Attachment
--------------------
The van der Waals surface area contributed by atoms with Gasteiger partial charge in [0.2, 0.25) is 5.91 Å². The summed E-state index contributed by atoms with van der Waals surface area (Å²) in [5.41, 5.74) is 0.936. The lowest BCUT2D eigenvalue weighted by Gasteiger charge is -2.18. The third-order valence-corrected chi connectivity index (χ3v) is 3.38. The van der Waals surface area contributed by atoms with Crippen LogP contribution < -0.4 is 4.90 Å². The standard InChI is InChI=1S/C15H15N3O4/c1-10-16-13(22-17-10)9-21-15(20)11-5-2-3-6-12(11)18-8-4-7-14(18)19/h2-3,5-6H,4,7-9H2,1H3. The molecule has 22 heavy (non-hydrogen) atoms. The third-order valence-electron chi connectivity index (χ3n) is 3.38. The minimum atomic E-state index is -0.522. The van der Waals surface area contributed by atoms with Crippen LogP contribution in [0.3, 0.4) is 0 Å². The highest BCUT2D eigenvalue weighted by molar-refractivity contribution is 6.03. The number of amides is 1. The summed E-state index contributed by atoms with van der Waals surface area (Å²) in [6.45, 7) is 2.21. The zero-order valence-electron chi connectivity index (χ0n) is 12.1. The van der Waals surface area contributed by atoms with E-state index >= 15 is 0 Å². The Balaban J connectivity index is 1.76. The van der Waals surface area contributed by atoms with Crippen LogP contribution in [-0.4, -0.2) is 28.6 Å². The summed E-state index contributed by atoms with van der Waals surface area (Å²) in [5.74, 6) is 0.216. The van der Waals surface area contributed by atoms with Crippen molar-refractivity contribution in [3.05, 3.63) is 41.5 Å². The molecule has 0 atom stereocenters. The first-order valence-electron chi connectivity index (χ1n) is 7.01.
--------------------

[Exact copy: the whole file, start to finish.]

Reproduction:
The van der Waals surface area contributed by atoms with Gasteiger partial charge in [0.2, 0.25) is 5.91 Å². The summed E-state index contributed by atoms with van der Waals surface area (Å²) in [5.41, 5.74) is 0.936. The lowest BCUT2D eigenvalue weighted by Gasteiger charge is -2.18. The third-order valence-corrected chi connectivity index (χ3v) is 3.38. The van der Waals surface area contributed by atoms with Crippen LogP contribution < -0.4 is 4.90 Å². The standard InChI is InChI=1S/C15H15N3O4/c1-10-16-13(22-17-10)9-21-15(20)11-5-2-3-6-12(11)18-8-4-7-14(18)19/h2-3,5-6H,4,7-9H2,1H3. The molecule has 22 heavy (non-hydrogen) atoms. The third-order valence-electron chi connectivity index (χ3n) is 3.38. The minimum atomic E-state index is -0.522. The van der Waals surface area contributed by atoms with Crippen LogP contribution in [0.3, 0.4) is 0 Å². The highest BCUT2D eigenvalue weighted by molar-refractivity contribution is 6.03. The number of amides is 1. The summed E-state index contributed by atoms with van der Waals surface area (Å²) in [6.45, 7) is 2.21. The zero-order valence-electron chi connectivity index (χ0n) is 12.1. The van der Waals surface area contributed by atoms with E-state index >= 15 is 0 Å². The Balaban J connectivity index is 1.76. The van der Waals surface area contributed by atoms with Crippen LogP contribution in [-0.4, -0.2) is 28.6 Å². The summed E-state index contributed by atoms with van der Waals surface area (Å²) in [5.74, 6) is 0.216. The van der Waals surface area contributed by atoms with Crippen molar-refractivity contribution in [3.05, 3.63) is 41.5 Å². The molecule has 0 atom stereocenters. The first-order valence-electron chi connectivity index (χ1n) is 7.01.